Megan Campbell’s comeback could hardly be better timed ahead of today’s FA Cup Final, writes Liam Mackey.
To even be in with a shout of featuring in today’s FA Cup Final at Wembley is quite an achievement for Irish international Megan Campbell.
The Drogheda-born defender joined Manchester City in February of last year but, following a cruel run of injury setbacks, it’s only very recently that she has been able to stake a claim to a place in a team which, brimming with international players, goes into today’s big game against Birmingham City as reigning league champions and League Cup holders.
Successive ligament and quad injuries kept Megan out from March to June of last year and, no sooner had she got back on her feet – getting three games with City under her belt in July – than she rolled her ankle in training, tore the ligament off the bone and had to undergo surgery. The result? Another long spell in rehab which kept her sidelined from August through to January of this year.
“I wouldn’t wish a serious, long injury on anyone,” says the 23-year-old. “But the support I got at City and from family and friends was unbelievable and now I feel I’m in the best shape I’ve ever been in. As people say, good things come from bad situations. Hopefully, my bad luck has disappeared and I’m on a positive run now.”
Certainly, with today’s FA Cup Final in mind, her comeback could hardly be better timed. In City’s last three games, she has come off the bench twice and, against Bristol City last Tuesday, began the game and lasted 60 minutes – the first hour of competitive action she had seen in eight months. “That for me was an achievement,” she says, “just to be back on the grass with the girls again, enjoying football.”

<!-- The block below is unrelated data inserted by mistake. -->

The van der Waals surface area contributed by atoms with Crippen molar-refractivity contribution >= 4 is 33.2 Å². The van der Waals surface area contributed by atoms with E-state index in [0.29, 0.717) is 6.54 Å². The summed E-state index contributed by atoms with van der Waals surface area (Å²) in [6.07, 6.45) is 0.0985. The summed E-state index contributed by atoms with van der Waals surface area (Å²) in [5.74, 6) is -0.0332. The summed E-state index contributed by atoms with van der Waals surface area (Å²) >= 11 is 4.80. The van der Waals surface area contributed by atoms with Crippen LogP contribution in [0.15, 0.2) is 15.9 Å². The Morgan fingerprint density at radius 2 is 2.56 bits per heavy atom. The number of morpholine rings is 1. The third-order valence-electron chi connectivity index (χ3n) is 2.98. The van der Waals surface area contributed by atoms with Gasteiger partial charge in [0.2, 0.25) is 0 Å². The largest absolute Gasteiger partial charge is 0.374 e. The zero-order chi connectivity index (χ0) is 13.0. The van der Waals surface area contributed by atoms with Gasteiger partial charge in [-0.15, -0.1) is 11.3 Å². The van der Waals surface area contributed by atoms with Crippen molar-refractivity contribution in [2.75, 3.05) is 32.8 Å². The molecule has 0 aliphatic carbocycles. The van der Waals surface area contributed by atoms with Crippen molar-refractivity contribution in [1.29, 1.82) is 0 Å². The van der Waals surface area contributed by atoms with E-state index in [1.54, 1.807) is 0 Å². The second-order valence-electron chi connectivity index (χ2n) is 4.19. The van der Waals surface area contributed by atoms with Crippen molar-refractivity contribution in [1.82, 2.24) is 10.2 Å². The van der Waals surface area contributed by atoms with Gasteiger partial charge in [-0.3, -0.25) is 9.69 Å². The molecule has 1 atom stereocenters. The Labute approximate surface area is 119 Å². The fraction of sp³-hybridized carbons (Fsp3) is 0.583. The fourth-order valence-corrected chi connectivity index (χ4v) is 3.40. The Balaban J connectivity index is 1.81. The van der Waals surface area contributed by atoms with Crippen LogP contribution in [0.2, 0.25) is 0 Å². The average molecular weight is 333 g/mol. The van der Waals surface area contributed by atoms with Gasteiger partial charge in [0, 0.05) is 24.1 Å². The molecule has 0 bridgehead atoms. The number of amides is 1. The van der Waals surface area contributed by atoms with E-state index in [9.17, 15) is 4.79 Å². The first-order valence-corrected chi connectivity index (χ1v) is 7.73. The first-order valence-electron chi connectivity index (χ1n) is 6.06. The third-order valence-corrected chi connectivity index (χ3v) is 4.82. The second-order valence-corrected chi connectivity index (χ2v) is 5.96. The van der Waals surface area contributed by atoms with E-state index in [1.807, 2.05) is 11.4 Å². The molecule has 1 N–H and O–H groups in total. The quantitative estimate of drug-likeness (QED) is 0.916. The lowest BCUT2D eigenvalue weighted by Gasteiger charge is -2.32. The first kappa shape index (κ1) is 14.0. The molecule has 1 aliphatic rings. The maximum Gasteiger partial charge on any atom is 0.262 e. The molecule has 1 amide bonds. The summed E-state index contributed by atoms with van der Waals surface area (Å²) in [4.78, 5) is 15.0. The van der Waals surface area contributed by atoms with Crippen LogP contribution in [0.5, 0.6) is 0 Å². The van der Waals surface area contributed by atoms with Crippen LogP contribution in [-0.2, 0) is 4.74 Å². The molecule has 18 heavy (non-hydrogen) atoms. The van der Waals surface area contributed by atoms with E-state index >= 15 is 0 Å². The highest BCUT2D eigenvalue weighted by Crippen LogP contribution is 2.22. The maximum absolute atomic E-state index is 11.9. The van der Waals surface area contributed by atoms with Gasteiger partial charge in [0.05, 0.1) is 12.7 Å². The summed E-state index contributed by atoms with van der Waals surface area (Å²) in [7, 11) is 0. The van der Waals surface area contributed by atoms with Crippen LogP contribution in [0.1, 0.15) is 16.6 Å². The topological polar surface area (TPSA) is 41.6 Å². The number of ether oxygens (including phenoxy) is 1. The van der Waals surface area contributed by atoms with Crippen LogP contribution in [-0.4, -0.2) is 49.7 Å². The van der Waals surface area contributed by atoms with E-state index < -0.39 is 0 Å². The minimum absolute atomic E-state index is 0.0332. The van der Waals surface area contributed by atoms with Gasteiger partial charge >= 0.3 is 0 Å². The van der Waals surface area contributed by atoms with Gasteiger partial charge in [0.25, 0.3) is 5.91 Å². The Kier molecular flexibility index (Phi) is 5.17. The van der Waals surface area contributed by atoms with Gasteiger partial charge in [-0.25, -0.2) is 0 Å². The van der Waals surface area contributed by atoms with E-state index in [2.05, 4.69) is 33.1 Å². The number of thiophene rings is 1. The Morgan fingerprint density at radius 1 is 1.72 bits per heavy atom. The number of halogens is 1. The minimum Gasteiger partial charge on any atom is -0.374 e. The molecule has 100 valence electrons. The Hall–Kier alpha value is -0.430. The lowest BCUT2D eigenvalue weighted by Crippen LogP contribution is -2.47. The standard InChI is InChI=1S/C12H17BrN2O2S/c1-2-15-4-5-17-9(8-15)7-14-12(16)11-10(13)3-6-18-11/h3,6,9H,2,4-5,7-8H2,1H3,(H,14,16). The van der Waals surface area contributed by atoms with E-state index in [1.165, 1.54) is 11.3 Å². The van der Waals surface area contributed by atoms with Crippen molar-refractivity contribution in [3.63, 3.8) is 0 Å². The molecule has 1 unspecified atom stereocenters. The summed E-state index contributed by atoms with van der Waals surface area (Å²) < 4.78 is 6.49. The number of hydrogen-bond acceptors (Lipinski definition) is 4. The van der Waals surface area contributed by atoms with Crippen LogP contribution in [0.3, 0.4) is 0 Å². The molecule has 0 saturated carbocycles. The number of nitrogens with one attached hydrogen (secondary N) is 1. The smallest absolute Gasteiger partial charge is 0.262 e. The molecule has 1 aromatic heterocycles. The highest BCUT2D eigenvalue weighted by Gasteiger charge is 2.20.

In fact, she did more than simply get back on the pitch: she was hailed as a “super sub” last weekend by helping City come back from 2-1 down to win 3-2 against Reading and then, against Bristol, was again directly involved in one of the goals in a 3-0 win.
“To have three assists in two games and play all those minutes, I think I’ve done all I can to get in the squad for the final,” she says.
Those assists came in the form of the prodigious long throws for which Campbell, who can play at left-back or centre-half, is renowned. But awesome as her guided missiles are, she doesn’t care to be regarded as a one-trick pony.
“I could just do it since I was a kid,” she says. “And as I grew, it got longer. Playing for Ireland and at my clubs, it’s been used as a set-piece almost. It’s not a bad asset to have but being here at City, right across all the teams at the club, the philosophy is the same: they like to get the ball down, pass it and play pretty football and that’s how we’re drilled to play. The long throw is something you can turn to if you’re chasing a goal but, for me, it’s nice to know that you’re at Man City because of your football talent. It’s okay to be known as ‘the girl with the long throw’ but I’d also like people to say, ‘she can also play football.”